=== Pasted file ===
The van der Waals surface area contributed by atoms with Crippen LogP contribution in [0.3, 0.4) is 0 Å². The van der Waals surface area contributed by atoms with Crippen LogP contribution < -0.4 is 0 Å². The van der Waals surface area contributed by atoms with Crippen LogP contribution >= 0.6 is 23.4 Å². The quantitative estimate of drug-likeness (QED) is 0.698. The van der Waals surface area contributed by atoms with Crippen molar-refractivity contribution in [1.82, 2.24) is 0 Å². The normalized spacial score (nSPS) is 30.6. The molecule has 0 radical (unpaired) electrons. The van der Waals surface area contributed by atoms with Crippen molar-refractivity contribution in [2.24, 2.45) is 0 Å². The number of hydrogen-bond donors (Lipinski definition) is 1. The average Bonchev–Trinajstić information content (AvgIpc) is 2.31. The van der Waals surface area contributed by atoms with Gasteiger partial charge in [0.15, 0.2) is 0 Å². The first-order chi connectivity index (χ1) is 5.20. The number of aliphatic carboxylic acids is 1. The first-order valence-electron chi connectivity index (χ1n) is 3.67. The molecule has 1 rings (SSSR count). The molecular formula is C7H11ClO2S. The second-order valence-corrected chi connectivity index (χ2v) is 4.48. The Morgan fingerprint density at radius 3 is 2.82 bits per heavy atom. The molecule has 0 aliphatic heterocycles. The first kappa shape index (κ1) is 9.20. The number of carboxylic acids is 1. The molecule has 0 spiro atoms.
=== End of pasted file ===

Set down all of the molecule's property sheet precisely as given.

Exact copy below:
The van der Waals surface area contributed by atoms with Crippen LogP contribution in [0.3, 0.4) is 0 Å². The van der Waals surface area contributed by atoms with Crippen LogP contribution < -0.4 is 0 Å². The van der Waals surface area contributed by atoms with Crippen LogP contribution >= 0.6 is 23.4 Å². The quantitative estimate of drug-likeness (QED) is 0.698. The van der Waals surface area contributed by atoms with Crippen molar-refractivity contribution in [1.82, 2.24) is 0 Å². The normalized spacial score (nSPS) is 30.6. The molecule has 0 radical (unpaired) electrons. The van der Waals surface area contributed by atoms with Crippen molar-refractivity contribution in [2.24, 2.45) is 0 Å². The number of hydrogen-bond donors (Lipinski definition) is 1. The average Bonchev–Trinajstić information content (AvgIpc) is 2.31. The van der Waals surface area contributed by atoms with Gasteiger partial charge in [0.15, 0.2) is 0 Å². The first-order chi connectivity index (χ1) is 5.20. The number of aliphatic carboxylic acids is 1. The first-order valence-electron chi connectivity index (χ1n) is 3.67. The molecule has 1 rings (SSSR count). The molecular formula is C7H11ClO2S. The second-order valence-corrected chi connectivity index (χ2v) is 4.48. The Morgan fingerprint density at radius 3 is 2.82 bits per heavy atom. The molecule has 0 aliphatic heterocycles. The first kappa shape index (κ1) is 9.20. The number of carboxylic acids is 1. The molecule has 0 spiro atoms.